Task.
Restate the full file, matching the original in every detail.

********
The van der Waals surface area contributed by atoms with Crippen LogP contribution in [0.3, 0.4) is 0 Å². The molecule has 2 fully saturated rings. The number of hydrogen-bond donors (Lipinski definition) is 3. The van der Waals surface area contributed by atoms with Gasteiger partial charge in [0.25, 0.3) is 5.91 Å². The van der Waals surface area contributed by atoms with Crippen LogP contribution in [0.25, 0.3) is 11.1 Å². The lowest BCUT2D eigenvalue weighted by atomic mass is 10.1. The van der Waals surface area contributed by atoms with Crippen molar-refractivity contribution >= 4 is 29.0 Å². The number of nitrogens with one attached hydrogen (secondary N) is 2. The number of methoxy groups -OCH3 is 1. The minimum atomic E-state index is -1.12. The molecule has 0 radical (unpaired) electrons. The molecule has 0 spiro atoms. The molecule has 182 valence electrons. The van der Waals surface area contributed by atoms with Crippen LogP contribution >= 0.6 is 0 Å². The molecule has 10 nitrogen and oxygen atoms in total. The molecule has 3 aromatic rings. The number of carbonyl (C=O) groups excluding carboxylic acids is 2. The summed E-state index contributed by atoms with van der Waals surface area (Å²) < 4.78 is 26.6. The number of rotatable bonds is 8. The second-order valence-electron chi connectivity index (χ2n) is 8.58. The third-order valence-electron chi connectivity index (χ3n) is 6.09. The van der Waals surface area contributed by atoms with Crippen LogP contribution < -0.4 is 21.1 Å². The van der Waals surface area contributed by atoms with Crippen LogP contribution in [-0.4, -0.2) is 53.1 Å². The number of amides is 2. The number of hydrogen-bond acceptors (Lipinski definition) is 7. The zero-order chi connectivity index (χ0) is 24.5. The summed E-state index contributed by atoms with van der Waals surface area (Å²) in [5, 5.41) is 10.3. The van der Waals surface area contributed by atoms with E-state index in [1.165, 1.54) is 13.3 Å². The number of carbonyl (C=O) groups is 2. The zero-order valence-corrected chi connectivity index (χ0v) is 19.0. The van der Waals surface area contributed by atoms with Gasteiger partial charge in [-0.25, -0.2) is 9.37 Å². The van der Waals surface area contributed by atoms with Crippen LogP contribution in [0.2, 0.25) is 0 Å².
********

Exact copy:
The van der Waals surface area contributed by atoms with Crippen LogP contribution in [0.3, 0.4) is 0 Å². The molecule has 2 fully saturated rings. The number of hydrogen-bond donors (Lipinski definition) is 3. The van der Waals surface area contributed by atoms with Gasteiger partial charge in [0.25, 0.3) is 5.91 Å². The van der Waals surface area contributed by atoms with Crippen LogP contribution in [0.25, 0.3) is 11.1 Å². The lowest BCUT2D eigenvalue weighted by atomic mass is 10.1. The van der Waals surface area contributed by atoms with Crippen molar-refractivity contribution >= 4 is 29.0 Å². The number of nitrogens with one attached hydrogen (secondary N) is 2. The number of methoxy groups -OCH3 is 1. The minimum atomic E-state index is -1.12. The molecule has 0 radical (unpaired) electrons. The molecule has 0 spiro atoms. The molecule has 182 valence electrons. The van der Waals surface area contributed by atoms with Crippen LogP contribution >= 0.6 is 0 Å². The molecule has 10 nitrogen and oxygen atoms in total. The molecule has 3 aromatic rings. The number of carbonyl (C=O) groups excluding carboxylic acids is 2. The summed E-state index contributed by atoms with van der Waals surface area (Å²) < 4.78 is 26.6. The number of rotatable bonds is 8. The second-order valence-electron chi connectivity index (χ2n) is 8.58. The third-order valence-electron chi connectivity index (χ3n) is 6.09. The van der Waals surface area contributed by atoms with Crippen LogP contribution < -0.4 is 21.1 Å². The van der Waals surface area contributed by atoms with Crippen LogP contribution in [-0.4, -0.2) is 53.1 Å². The number of amides is 2. The number of hydrogen-bond acceptors (Lipinski definition) is 7. The zero-order chi connectivity index (χ0) is 24.5. The summed E-state index contributed by atoms with van der Waals surface area (Å²) in [5, 5.41) is 10.3. The van der Waals surface area contributed by atoms with E-state index in [1.165, 1.54) is 13.3 Å². The number of carbonyl (C=O) groups is 2. The zero-order valence-corrected chi connectivity index (χ0v) is 19.0. The van der Waals surface area contributed by atoms with Gasteiger partial charge in [-0.25, -0.2) is 9.37 Å². The van der Waals surface area contributed by atoms with Crippen LogP contribution in [0.2, 0.25) is 0 Å².